Let's define our own qualifier that is similar to @Named. Since all my code example is in Kotlin, let's rewrite @Named in Kotlin. I will call it @NamedClone

NamedClone.kt

@Qualifier @MustBeDocumented @Retention(AnnotationRetention.RUNTIME) annotation class NamedClone(val value: String = "") { }

Yay! Now we just defined our own @Named annotation 🎉

This is how we use it:

The providers 👇

AppleModule.kt

@Provides @NamedClone("Red Apple") fun provideRedApple(): Apple = Apple("red") @Provides @NamedClone("Green Apple") fun provideGreenApple(): Apple = Apple("green")

The the injectors 👇

MainActivity.kt

@Inject @field:NamedClone("Red Apple") lateinit var redApple: Apple @Inject @field:NamedClone("Green Apple") lateinit var greenApple: Apple

The usage is exactly the same as @Named!


Tweaking @NamedClone to use enum

By using @Qualifier, it's pretty handy. However, if you noticed, we are relying on loose strings in the value of @Named.

It's pretty error prone. ⚠

Let's say we have "Red Apple" in capital in the Module.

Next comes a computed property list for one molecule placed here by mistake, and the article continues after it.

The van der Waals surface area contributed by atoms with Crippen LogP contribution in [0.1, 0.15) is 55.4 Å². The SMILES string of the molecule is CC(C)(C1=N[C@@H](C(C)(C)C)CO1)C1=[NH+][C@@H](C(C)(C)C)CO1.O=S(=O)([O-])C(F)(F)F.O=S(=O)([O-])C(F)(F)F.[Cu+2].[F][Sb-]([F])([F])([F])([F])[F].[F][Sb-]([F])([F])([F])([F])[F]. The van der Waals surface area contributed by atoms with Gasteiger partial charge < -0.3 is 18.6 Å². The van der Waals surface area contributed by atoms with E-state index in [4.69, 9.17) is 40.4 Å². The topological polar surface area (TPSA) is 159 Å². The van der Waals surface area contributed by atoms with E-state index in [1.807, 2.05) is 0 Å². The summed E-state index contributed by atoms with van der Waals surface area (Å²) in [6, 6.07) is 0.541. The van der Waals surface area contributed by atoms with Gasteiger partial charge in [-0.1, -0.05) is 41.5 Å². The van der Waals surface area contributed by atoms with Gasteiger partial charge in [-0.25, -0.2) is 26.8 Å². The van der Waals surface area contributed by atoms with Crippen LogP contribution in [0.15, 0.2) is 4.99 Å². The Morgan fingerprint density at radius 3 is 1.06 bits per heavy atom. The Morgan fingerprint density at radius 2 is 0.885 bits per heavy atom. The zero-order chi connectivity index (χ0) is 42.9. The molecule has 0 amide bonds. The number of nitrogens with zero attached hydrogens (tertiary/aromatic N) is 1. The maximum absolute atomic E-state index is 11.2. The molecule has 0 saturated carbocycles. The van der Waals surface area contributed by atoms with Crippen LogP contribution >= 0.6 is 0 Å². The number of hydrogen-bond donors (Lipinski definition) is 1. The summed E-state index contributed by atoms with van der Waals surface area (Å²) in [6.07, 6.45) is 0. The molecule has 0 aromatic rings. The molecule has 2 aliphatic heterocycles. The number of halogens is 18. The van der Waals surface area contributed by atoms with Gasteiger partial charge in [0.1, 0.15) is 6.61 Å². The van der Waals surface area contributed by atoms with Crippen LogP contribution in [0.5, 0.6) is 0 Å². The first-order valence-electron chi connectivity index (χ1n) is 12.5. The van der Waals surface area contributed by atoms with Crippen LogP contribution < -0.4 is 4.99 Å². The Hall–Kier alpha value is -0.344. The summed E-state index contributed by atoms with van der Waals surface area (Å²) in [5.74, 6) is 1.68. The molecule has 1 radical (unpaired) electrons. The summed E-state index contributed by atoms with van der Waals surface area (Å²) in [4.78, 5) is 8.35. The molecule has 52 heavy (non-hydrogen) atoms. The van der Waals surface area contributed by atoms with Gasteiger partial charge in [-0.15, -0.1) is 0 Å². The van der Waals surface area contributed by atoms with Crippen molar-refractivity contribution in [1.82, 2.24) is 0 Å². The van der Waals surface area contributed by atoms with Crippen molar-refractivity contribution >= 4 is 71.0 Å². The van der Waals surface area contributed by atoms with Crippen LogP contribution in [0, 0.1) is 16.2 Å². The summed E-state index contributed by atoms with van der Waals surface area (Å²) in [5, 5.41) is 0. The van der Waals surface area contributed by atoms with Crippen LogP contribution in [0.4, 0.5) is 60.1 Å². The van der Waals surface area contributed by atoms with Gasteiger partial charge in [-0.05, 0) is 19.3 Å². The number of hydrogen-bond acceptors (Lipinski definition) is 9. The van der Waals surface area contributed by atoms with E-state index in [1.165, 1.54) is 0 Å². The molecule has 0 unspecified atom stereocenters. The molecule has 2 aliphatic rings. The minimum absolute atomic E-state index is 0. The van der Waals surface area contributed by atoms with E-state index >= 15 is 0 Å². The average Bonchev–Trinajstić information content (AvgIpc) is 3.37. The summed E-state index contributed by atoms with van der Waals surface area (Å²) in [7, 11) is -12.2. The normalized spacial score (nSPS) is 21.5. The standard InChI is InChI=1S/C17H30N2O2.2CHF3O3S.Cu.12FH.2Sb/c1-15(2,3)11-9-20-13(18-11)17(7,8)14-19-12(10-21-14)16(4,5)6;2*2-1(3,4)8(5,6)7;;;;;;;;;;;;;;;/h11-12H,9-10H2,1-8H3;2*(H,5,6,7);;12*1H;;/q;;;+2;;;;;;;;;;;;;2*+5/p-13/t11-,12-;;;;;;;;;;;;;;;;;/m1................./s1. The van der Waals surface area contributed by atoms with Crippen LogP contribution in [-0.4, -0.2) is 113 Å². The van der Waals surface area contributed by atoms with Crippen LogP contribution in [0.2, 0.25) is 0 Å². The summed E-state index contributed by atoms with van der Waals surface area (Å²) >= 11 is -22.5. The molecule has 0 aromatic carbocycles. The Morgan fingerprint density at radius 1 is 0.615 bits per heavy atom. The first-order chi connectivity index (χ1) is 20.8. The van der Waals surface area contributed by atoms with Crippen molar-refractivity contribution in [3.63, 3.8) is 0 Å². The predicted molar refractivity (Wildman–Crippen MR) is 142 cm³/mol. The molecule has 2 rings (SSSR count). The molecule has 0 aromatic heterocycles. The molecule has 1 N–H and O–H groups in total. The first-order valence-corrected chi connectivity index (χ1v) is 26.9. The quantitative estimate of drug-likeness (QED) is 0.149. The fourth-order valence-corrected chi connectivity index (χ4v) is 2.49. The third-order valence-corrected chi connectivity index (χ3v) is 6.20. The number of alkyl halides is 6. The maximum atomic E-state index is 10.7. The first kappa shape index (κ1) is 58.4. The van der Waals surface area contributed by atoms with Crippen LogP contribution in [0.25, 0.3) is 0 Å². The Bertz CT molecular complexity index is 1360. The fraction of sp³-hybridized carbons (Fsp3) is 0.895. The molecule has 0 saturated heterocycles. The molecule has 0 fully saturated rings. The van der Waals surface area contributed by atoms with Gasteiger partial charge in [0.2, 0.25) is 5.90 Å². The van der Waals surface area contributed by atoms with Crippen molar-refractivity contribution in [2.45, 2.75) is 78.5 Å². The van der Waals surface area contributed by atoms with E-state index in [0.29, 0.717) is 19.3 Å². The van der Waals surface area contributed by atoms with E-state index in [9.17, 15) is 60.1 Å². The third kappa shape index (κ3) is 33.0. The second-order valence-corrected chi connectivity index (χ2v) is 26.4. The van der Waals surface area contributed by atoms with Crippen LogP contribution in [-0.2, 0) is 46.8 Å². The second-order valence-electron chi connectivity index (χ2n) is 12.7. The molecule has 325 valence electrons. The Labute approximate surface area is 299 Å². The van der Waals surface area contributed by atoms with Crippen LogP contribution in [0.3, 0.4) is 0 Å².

AppleModule.kt

@Provides @NamedClone("Red Apple") fun provideRedApple(): Apple = Apple("red")

And we have small case in the injecting side, "red apple"

MainActivity.kt

@Inject @field:NamedClone("red apple") lateinit var redApple: Apple

Dagger2 will throw an error while compiling. 💀

This can be avoided if we change the String into enum.

NamedClone.kt

@Qualifier @MustBeDocumented @Retention(AnnotationRetention.RUNTIME) annotation class NamedClone(val color: AppleType) { } enum class AppleType { Red, Green }

By using this, you will get syntax error if you misspell it!

Wrapping up

Now that you know how to use @Named and @Qualifier, it is up to you on how to structure your code. Some people prefer to use @Named since it is pre-defined, where some people prefer to always come up with @Qualifier to make things cleaner.

*Remember not to waste too much time on deciding if there is no practical difference for your team! 😆


Github link: will be made available soon

That's all for now, hope you learn a thing or two about qualifier annotation!

Bye!
Bye!

Next up: @Scope. Stay tune!


Written By

Tan Jun Rong

Android Programmer who likes writing blogs, reading, coffee, snowboarding.